Children that are raised with animals of any kind, particularly if they are actively encouraged to play a part in the care and day to day maintenance of their pet, tend to grow up into well rounded, empathic adults with a lifelong respect for and love of animals. But there are a great many other benefits and life lessons that children learn can from animals aside from the obvious, that should not be understated in terms of the positive effects that they can have upon young people and the important skills that animals can help your child to learn.
Are you wondering what having a pet can teach your child? Read on to find out more!
Helping with the care and day-to-day welfare of your pet introduces children at a young age to the concept of responsibility. ‘Can I have a pet?’ to your child, often means that they think it might be nice to have something to play with, or that the cute-appeal of a puppy or kitten has caught their eye. But the reality of actually owning a pet, and having to take care of their day to day needs such as feeding and exercise, and the fact that pet ownership is not all fun and games, is something that often passes children by. If your child is clamouring to be allowed to have an animal, its important to teach them beforehand that owning a pet is a big commitment, and that a pet is not a toy that can be discarded or neglected when something better comes along. Involving your child in the day-to-day care of your pet gives them a direct and important lesson in responsibility, and teaches them that their actions and behaviour directly impact upon another creature.
Looking after an animal and taking care of their needs gives your child the opportunity to see how their behaviour and the things they do affect your pet, and vice versa. Giving and receiving affection, being able to identify when your pet isn’t feeling happy or well, and learning about the signals they give off that indicate excitement, happiness, fear or annoyance, are all really valuable stages in your child’s development that can be greatly enhanced by interaction with a much loved pet.
Training an animal, gaining its trust and knowing when to stop for the day are all skills that can help your child to develop their understanding of respect and patience. Knowing when your pet has had enough and no longer wants to play, is sleeping and wishes to be left alone, or is not enjoying something that they are doing, are all skills that interacting with an animal of any kind can help to develop.
In time, your child will learn to read the cues that your animal gives to them and will come to understand that sometimes, however much they may wish to play or do something with your pet, your pet is not in the mood. Children should always be carefully supervised around pets for their own protection (and that of the animal) but it is also important to teach your child to be able to read your pet’s moods and warning signs for themselves. This helps them to develop a respect for animals and the patience required when dealing with them that your child will be able to transfer over to many other areas of their life as they grow up.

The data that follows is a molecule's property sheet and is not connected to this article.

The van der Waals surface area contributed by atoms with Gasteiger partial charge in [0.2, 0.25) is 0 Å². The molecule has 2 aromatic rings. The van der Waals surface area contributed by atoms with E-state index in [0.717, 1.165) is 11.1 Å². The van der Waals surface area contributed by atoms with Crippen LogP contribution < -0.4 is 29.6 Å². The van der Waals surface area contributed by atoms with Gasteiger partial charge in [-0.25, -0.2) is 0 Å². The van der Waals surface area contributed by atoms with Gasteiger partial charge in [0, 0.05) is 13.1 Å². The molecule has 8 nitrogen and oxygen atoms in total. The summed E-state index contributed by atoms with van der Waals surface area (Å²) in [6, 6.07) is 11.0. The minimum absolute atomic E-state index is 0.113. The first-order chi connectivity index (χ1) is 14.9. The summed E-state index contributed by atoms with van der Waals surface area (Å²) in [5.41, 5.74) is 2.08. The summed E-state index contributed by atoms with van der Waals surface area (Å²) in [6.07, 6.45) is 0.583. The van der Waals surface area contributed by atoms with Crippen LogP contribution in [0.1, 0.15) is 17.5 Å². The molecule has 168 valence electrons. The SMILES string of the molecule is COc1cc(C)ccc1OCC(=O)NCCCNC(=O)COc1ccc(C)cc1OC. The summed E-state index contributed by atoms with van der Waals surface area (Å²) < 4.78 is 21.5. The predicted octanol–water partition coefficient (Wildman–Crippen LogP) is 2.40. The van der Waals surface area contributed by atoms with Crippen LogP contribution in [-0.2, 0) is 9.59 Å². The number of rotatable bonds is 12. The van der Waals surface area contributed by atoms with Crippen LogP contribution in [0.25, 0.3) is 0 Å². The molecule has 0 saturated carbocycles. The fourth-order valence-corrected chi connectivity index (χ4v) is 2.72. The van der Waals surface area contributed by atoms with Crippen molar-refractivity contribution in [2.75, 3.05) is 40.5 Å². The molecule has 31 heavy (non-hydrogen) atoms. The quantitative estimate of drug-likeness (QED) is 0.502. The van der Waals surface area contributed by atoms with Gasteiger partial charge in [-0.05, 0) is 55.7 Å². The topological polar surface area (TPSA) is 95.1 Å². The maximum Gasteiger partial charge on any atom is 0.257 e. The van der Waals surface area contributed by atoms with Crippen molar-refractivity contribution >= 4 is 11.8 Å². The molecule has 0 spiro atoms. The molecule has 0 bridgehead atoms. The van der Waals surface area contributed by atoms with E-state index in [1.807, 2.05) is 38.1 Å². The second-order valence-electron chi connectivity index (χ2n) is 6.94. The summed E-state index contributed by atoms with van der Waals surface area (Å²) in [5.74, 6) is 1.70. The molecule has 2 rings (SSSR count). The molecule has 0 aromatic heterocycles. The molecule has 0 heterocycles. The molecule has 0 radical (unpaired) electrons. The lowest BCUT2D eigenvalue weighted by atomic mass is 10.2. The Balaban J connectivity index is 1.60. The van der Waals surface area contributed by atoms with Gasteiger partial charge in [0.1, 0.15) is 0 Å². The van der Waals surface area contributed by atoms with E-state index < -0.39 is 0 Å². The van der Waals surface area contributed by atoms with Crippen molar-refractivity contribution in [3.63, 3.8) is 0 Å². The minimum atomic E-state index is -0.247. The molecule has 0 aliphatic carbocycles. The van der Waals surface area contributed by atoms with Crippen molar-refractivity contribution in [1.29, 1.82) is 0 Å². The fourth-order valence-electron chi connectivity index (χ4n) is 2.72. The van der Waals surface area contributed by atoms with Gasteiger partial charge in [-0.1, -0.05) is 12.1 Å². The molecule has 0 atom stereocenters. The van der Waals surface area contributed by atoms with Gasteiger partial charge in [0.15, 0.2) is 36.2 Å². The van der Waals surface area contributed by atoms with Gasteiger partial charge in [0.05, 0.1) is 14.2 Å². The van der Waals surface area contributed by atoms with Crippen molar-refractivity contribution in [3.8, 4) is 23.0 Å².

Having an animal around the house offers almost limitless possibilities for teaching your child about biology, anatomy, health and wellness, and even other areas of science such as physics and chemistry if you are so inclined! More or less any aspect of pet care or playing with your pet can become a fun and informal science lesson, from why your pet needs to eat the food they eat, to how your pet moves, why your pet looks like they do, and what happens when your pet is ill. Inspiring your child’s interest in science and satisfying their natural curiosity for animals and the world around them can give them a real head start in school, and form the basis of an enthusiasm for science and learning that will carry through their entire education and into later life.
Finally, to most children who are desperate to own a pet, the idea of playing with their pet and having fun with them is the greatest appeal. Being able to play with and have fun with their animal is the ultimate reward of pet ownership for children, and is what will serve to maintain their interest in their animal and keep them committed to doing the mundane chores required to keep a pet, such as clearing up after them and feeding them.
Keeping a pet offers a limitless range of opportunities for play and games that can all help your child to develop a wide range of skills, at the same time as serving to keep them enthusiastic about animals and having fun.
Having pets around the house or buying a pet specifically for your child after a lot of discussion and research had a great many benefits for your child, as outlined above. But it is important to remember that as the adult and ultimate person responsible for the animal in question, it’s up to you to pick up the slack and be able to take care of your child’s pet if they become unable or unwilling to do so. You should always monitor your child’s interaction with their pet, and not just take it as a given that your child is doing everything that they should be doing without supervision.
Children are constantly growing and developing, and finding their place in the world around them. You might find that as your child gets older, they will lose interest in animals for a time, or that their enthusiasm and love of pets will increases with age.
Understandably, every child will probably go through a phase of not wanting to bother with doing the mundane pet care tasks and will need a push and prompting on occasion to fulfil their commitments regarding caring for your pet. Nevertheless, if your child is adamant that they do not want anything to do with your pet, or show an active dislike of them or even fear, it is important not to push them or force the issue, as this can be counter-productive and have the opposite effect of everything that you are hoping to achieve.